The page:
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pragmatic

[prag-mat-ik] /prægˈmæt ɪk/
adjective, Also, pragmatical (for defs 1, 2, 5).
1.
of or pertaining to a practical point of view or practical considerations.
2.
Philosophy. of or pertaining to pragmatism (def 2).
3.
of or pertaining to pragmatics (defs 1, 2).
4.
treating historical phenomena with special reference to their causes, antecedent conditions, and results.
5.
of or pertaining to the affairs of state or community.
6.
Archaic.
  1. busy; active.
  2. officious; meddlesome; interfering.
  3. dogmatic; opinionated.
noun
8.
Archaic. an officious or meddlesome person.
Origin
1580-1590
1580-90; < Latin prāgmaticus < Greek prāgmatikós practical, equivalent to prāgmat- (stem of prâgma) deed, state business (derivative of prā́ssein to do, fare; see practic) + -ikos -ic
Related forms
pragmaticality, pragmaticalness, noun
pragmatically, adverb
antipragmatic, adjective
antipragmatical, adjective
antipragmatically, adverb
nonpragmatic, adjective, noun
nonpragmatical, adjective
nonpragmatically, adverb
unpragmatic, adjective
unpragmatical, adjective
unpragmatically, adverb
Dictionary.com Unabridged
Based on the Random House Dictionary, © Random House, Inc. 2014.
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British Dictionary definitions for unpragmatical

pragmatic

/præɡˈmætɪk/
adjective
1.
advocating behaviour that is dictated more by practical consequences than by theory or dogma
2.
(philosophy) of or relating to pragmatism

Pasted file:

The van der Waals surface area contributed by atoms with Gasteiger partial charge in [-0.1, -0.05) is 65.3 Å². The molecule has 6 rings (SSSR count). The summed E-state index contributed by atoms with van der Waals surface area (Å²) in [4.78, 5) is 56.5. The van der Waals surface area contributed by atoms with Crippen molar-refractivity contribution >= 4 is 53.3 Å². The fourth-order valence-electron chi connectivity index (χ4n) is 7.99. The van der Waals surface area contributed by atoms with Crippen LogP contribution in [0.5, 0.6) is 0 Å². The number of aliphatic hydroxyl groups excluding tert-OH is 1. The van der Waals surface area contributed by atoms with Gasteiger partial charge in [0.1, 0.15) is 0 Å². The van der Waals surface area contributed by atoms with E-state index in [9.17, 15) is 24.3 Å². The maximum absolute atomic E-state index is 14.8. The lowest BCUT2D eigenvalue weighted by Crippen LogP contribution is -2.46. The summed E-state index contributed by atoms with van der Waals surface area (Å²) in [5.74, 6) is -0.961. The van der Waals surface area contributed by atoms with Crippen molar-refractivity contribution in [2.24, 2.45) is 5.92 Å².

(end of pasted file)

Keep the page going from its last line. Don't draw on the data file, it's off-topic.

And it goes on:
3.
involving everyday or practical business
4.
of or concerned with the affairs of a state or community
5.
(rare) interfering or meddlesome; officious
Also (for senses 3, 5) pragmatical
Derived Forms
pragmaticality, noun
pragmatically, adverb
Word Origin
C17: from Late Latin prāgmaticus, from Greek prāgmatikos from pragma act, from prattein to do
Collins English Dictionary - Complete & Unabridged 2012 Digital Edition
© William Collins Sons & Co. Ltd. 1979, 1986 © HarperCollins
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Word Origin and History for unpragmatical

pragmatic

adj.

1610s, "meddlesome, impertinently busy," short for earlier pragmatical, or else from Middle French pragmatique (15c.), from Latin pragmaticus "skilled in business or law," from Greek pragmatikos "fit for business, active, business-like; systematic," from pragma (genitive pragmatos) "a deed, act; that which has been done; a thing, matter, affair," especially an important one; also a euphemism for something bad or disgraceful; in plural, "circumstances, affairs" (public or private), often in a bad sense, "trouble," literally "a thing done," from stem of prassein/prattein "to do, act, perform" (see practical). Meaning "matter-of-fact" is from 1853. In some later senses from German pragmatisch.

Online Etymology Dictionary, © 2010 Douglas Harper
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